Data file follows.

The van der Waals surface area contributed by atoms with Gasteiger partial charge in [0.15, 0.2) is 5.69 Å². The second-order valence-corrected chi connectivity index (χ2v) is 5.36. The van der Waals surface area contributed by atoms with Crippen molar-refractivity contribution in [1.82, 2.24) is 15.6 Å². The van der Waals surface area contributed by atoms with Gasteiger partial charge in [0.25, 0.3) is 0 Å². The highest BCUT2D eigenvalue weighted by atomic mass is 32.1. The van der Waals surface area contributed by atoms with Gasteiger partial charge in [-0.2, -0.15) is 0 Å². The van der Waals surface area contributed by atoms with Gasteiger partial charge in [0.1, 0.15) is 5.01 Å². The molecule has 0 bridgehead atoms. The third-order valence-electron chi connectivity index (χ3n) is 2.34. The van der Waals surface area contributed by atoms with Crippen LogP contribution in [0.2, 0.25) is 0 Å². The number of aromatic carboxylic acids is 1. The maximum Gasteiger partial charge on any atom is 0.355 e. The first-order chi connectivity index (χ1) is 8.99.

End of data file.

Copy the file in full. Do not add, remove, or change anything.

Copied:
The van der Waals surface area contributed by atoms with Gasteiger partial charge in [0.15, 0.2) is 5.69 Å². The second-order valence-corrected chi connectivity index (χ2v) is 5.36. The van der Waals surface area contributed by atoms with Crippen molar-refractivity contribution in [1.82, 2.24) is 15.6 Å². The van der Waals surface area contributed by atoms with Gasteiger partial charge in [0.25, 0.3) is 0 Å². The highest BCUT2D eigenvalue weighted by atomic mass is 32.1. The van der Waals surface area contributed by atoms with Gasteiger partial charge in [-0.2, -0.15) is 0 Å². The van der Waals surface area contributed by atoms with Gasteiger partial charge in [0.1, 0.15) is 5.01 Å². The molecule has 0 bridgehead atoms. The third-order valence-electron chi connectivity index (χ3n) is 2.34. The van der Waals surface area contributed by atoms with Crippen LogP contribution in [0.2, 0.25) is 0 Å². The number of aromatic carboxylic acids is 1. The maximum Gasteiger partial charge on any atom is 0.355 e. The first-order chi connectivity index (χ1) is 8.99.